Therefore, the problem solved in this invention is the creation of a firefighter's protective clothing system which addresses each body part's unique liner needs optimally, and without detriment to the different needs of other body parts.
It is an object of this invention to provide firefighter's garments which include maximally insulative, heavier liner materials in areas in which maximum insulative protection is required, such as shoulders, back, thighs, etc. Also, an object of the invention is to provide in the same garments lighter, more flexible (hence comparatively less insulative) liner materials in areas which are flexed and/or which interface with other protective garments.
It is another object of this invention to provide a firefighter's protective clothing system which is minimally stressful, that is lighter in weight and permitting ease of movement, while being adequately protective.
It is another object of this invention to provide a firefighter's protective clothing system in which the non-varying influence of a firefighter's posture during firefighting is recognized. That recognition relates to the fact that certain body parts face the highest heat loads, but some of these body parts are supplementarily protected by body position.
It is another object of this invention to provide a firefighter's garments which are optimized by a recognition of the non-varying protective influence of other members or garments of the protective clothing system.
Other objects and advantages of this invention reside in the construction of parts, the combination thereof, and the method of use, as will become more apparent from the following description.
This invention pertains to a firefighter's coat and trousers. Several portions of a firefighter's coat require flexibility. Such portions are, for example: the elbow areas of the sleeves and the portions of the coat at which the sleeves join the body portion of the coat. Also, several portions of the trousers require flexibility. These portions are the knee regions and the upper leg regions.
In this invention the thickness and bulkiness of the inner liner are reduced in the portions of the garments in which flexibility is required. Thus, greater flexibility in these areas is permitted. However, the necessary degree of thermal protection in these areas is also provided. Thus, even though flexibility is enhanced, and the weight of the garments is reduced, the degree of protection of the firefighter against the environment is not effectively decreased. Therefore, stress resulting from the weight of the garment is reduced. Increased flexibility in regions of the garments in which bending occurs also reduces stress resulting from arm and leg movements of the firefighter.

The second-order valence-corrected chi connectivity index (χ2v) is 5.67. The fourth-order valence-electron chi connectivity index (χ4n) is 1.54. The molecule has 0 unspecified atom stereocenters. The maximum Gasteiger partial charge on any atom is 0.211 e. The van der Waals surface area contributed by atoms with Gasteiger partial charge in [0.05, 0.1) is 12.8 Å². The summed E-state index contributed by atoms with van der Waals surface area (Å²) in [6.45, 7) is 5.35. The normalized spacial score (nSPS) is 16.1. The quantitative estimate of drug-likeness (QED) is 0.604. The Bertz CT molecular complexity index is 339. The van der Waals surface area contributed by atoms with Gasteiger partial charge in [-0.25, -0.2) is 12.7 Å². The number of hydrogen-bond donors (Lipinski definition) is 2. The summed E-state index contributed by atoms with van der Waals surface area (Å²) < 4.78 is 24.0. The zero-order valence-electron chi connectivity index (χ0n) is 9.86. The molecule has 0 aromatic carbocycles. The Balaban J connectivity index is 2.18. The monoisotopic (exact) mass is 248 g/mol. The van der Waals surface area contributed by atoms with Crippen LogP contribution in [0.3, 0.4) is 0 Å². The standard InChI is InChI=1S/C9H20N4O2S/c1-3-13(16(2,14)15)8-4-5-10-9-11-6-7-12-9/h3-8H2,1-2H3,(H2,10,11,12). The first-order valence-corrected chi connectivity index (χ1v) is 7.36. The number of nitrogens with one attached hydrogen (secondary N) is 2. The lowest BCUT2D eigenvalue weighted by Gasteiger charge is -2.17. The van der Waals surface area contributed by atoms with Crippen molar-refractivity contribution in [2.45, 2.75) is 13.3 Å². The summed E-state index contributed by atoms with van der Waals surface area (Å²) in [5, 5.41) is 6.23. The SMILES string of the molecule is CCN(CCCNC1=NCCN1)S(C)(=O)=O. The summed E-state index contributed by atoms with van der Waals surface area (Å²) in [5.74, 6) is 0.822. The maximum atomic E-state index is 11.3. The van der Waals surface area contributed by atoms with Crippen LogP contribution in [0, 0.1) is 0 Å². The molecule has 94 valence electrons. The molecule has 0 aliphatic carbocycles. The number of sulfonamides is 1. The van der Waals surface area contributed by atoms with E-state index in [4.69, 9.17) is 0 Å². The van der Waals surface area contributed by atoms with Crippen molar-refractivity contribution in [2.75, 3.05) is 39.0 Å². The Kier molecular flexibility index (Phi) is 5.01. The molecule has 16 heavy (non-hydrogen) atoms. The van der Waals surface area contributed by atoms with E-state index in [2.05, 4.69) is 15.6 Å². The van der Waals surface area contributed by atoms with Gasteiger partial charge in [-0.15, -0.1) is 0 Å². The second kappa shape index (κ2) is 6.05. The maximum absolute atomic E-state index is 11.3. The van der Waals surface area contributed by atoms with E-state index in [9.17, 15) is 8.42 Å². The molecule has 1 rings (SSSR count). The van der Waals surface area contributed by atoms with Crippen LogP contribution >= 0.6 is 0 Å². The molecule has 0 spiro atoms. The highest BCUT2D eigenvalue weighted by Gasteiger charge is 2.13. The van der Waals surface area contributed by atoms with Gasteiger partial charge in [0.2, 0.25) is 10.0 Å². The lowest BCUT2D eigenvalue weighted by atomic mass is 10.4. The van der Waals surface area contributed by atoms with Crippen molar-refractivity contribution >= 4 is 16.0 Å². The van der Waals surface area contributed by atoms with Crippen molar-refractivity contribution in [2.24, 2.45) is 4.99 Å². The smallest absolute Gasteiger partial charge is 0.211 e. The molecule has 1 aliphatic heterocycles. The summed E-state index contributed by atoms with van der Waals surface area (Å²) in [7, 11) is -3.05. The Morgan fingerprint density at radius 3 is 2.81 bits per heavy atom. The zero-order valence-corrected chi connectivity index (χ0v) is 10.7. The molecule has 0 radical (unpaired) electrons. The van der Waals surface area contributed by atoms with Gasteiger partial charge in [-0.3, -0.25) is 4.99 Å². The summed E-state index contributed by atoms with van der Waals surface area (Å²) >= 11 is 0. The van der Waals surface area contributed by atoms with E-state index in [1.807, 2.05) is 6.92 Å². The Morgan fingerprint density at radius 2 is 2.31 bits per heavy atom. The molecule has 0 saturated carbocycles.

In this invention, most of the areas of the firefighter's garments in which increased flexibility is provided are areas that are constantly flexed during firefighting. For example, firefighters crouch to escape heat. This causes material bunching and increased insulation. Thus, even if a lesser degree of single layer thermal protection is provided in these areas in which bunching occurs, the firefighter has adequate thermal protection, while also having greater flexibility in the areas in which flexing occurs.
Also, portions of a firefighter's garments which are covered by parts of other wearing apparel of the firefighter require less insulation. In the garments of this invention certain portions of the garments are provided with less protective material because other wearing apparel of the firefighter cover these certain portions. Thus, weight and bulkiness of the garments are reduced without reducing the total protection necessary for the firefighter. As stated above, reduction of bulkiness and weight reduces stress upon the firefighter.
FIG. 1 is a front elevational view of a firefighter's coat of this invention, illustrating regions or areas of the coat in which enhanced flexibility is provided.
FIG. 2 is a fragmentary exploded perspective view, drawn on a slightly larger scale than FIG. 1, showing a portion of the outer shell of a sleeve of the coat of FIG. 1 and showing a portion of the inner liner and showing portions of the inner liner which have enhanced flexibility.
FIG. 3 is a fragmentary sectional view of a portion of the sleeve of the firefighter's coat of FIG. 1, drawn on a larger scale than FIG. 1, and illustrating a portion of the inner liner which is provided with enhanced flexibility.
FIG. 4 is a fragmentary elevational view, with parts broken away, showing the sleeve and a part of the underarm portion of the firefighter's coat of this invention which is provided with enhanced flexibility.